“Jeremy is our baby bro!” Vice Secretary— the six-year-old in the room— clapped his hands.

 

“Sure, but he ain’t our baby brother . He’s our bro.”

 

“Got it. Baby bro.”

 


 

Baby Jeremy. One year old, barely walking, always babbling, wearing a little Talking France on his t-shirt. It was all so familiar to his mother, but so new to his father. She found it somewhat sweet, the way he was lining up pillows to the side of little Scout as he practiced walking, so if he fell he wouldn’t hurt himself, or the way he’d stopped smoking around the child— he kept a pipe of unlit tobacco at the ready, and lit it up when Jeremy was with his mother, but he refused to let the smoke waft into the baby’s lungs.

 

All of it was sweet. None of it would last. There was a tipping point.

 

“Yo, Pops, you’re making mac and cheese for all of us, right?” Scout’s brother had tugged on the suit jacket, not paying attention to what he was saying, just wishing for some delicious macaroni goodness.

 

Spy was paying attention to what he was saying, and the spoon he was using to stir clattered against the pot. “Yes,” he said, but he quickly walked away, lunch forgotten for all.

 

He lay in bed that night, thinking. It had been a year. So many jobs turned down. He’d told himself it was temporary, but now that he’d thought about it, less and less executives had been calling him. It had happened, spies getting too settled in family life. They probably thought it was happening to him. No one wants an operative who cares too much about his family.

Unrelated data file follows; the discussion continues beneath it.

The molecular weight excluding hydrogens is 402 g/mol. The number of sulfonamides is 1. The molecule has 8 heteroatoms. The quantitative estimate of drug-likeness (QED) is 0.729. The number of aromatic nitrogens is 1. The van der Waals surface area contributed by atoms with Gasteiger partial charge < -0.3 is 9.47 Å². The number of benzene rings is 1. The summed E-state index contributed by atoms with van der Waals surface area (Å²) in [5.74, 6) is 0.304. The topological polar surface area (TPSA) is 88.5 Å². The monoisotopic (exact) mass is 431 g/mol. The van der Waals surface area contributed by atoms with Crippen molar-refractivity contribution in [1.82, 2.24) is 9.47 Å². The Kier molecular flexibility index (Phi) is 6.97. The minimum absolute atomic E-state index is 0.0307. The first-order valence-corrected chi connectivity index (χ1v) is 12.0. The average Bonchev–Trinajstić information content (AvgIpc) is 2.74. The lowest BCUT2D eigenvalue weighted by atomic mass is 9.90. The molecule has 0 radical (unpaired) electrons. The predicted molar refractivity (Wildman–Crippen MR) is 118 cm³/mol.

Jeremy cried. Since he’d been moved to the children’s room with the rest of his brothers, he’d been crying every time he woke up, something he hadn’t done since he was six months old.

 

Spy moved to get up.

 

“I’ll get it.” A hand patted his and the mother of all eight boys stood up, yawning.

 

Spy kept thinking, in the inky darkness of the night. They were her sons. He’d treated Jeremy like he was his and his alone, but… they were hersons.

 

He made a decision.

 


 

A week later, Scout’s ma had woken up to a note on the bedside table, the suits in the closet gone, and a cold space in the bed beside her. She sighed. She knew it would happen, the instant she overheard one of her youngest call Spy “pops” when he wasn’t paying attention. She had actually just started to have hope that he would stay.

 

She read the note. He wouldn’t be coming back.

 

Jeremy was too young to remember. That was a good thing, at least.

 

She looked at a small snapshot on her dresser. Her, the man in the suit, and baby Jeremy, just learning to walk on his own, one hand being held up by each of his parents.

 

She took it out of the frame and almost tore it in half. But she looked at the photo again. One of her older sons, playing with the camera that day, had captured a beautiful moment.

 

There was an honest smile poking out of that ski mask, so proud to see his son taking his first steps. She looked happy, too, laughing at the careful way he had watched Jeremy so he wouldn’t fall. And Jeremy, well, Jeremy was the sweetest little toddler in that photo, just figuring out how to put one foot in front of the other.

 

She sighed, and taped it up to the back of her closet— the boys knew well enough to not go in there. She’d look at it, and feel bittersweet memories come up.


Poor Jeremy. At least he wouldn’t remember.